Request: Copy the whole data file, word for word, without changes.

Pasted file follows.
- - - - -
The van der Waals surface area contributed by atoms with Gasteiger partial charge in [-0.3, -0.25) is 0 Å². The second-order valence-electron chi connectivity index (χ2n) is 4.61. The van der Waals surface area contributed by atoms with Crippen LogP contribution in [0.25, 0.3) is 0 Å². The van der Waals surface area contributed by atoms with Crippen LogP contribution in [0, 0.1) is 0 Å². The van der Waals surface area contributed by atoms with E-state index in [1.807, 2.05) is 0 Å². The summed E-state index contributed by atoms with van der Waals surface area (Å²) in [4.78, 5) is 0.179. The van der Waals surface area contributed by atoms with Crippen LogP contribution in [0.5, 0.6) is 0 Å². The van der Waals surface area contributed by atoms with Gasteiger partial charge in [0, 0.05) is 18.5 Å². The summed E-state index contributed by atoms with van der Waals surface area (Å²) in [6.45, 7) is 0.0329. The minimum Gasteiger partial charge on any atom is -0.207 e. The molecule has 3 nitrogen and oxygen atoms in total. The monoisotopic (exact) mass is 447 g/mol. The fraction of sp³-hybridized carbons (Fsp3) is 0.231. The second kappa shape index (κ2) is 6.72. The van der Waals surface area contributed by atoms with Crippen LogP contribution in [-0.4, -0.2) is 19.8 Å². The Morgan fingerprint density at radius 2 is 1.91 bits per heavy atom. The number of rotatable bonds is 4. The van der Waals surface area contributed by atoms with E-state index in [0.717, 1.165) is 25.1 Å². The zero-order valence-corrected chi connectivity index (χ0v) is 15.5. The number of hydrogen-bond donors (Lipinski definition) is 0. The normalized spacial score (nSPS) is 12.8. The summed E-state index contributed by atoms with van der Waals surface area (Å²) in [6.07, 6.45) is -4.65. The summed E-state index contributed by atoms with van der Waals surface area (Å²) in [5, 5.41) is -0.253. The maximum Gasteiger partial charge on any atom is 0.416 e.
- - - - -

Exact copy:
The van der Waals surface area contributed by atoms with Gasteiger partial charge in [-0.3, -0.25) is 0 Å². The second-order valence-electron chi connectivity index (χ2n) is 4.61. The van der Waals surface area contributed by atoms with Crippen LogP contribution in [0.25, 0.3) is 0 Å². The van der Waals surface area contributed by atoms with Crippen LogP contribution in [0, 0.1) is 0 Å². The van der Waals surface area contributed by atoms with E-state index in [1.807, 2.05) is 0 Å². The summed E-state index contributed by atoms with van der Waals surface area (Å²) in [4.78, 5) is 0.179. The van der Waals surface area contributed by atoms with Crippen LogP contribution in [0.5, 0.6) is 0 Å². The van der Waals surface area contributed by atoms with Gasteiger partial charge in [0, 0.05) is 18.5 Å². The summed E-state index contributed by atoms with van der Waals surface area (Å²) in [6.45, 7) is 0.0329. The minimum Gasteiger partial charge on any atom is -0.207 e. The molecule has 3 nitrogen and oxygen atoms in total. The monoisotopic (exact) mass is 447 g/mol. The fraction of sp³-hybridized carbons (Fsp3) is 0.231. The second kappa shape index (κ2) is 6.72. The van der Waals surface area contributed by atoms with Crippen LogP contribution in [-0.4, -0.2) is 19.8 Å². The Morgan fingerprint density at radius 2 is 1.91 bits per heavy atom. The number of rotatable bonds is 4. The van der Waals surface area contributed by atoms with E-state index in [0.717, 1.165) is 25.1 Å². The zero-order valence-corrected chi connectivity index (χ0v) is 15.5. The number of hydrogen-bond donors (Lipinski definition) is 0. The normalized spacial score (nSPS) is 12.8. The summed E-state index contributed by atoms with van der Waals surface area (Å²) in [6.07, 6.45) is -4.65. The summed E-state index contributed by atoms with van der Waals surface area (Å²) in [5, 5.41) is -0.253. The maximum Gasteiger partial charge on any atom is 0.416 e.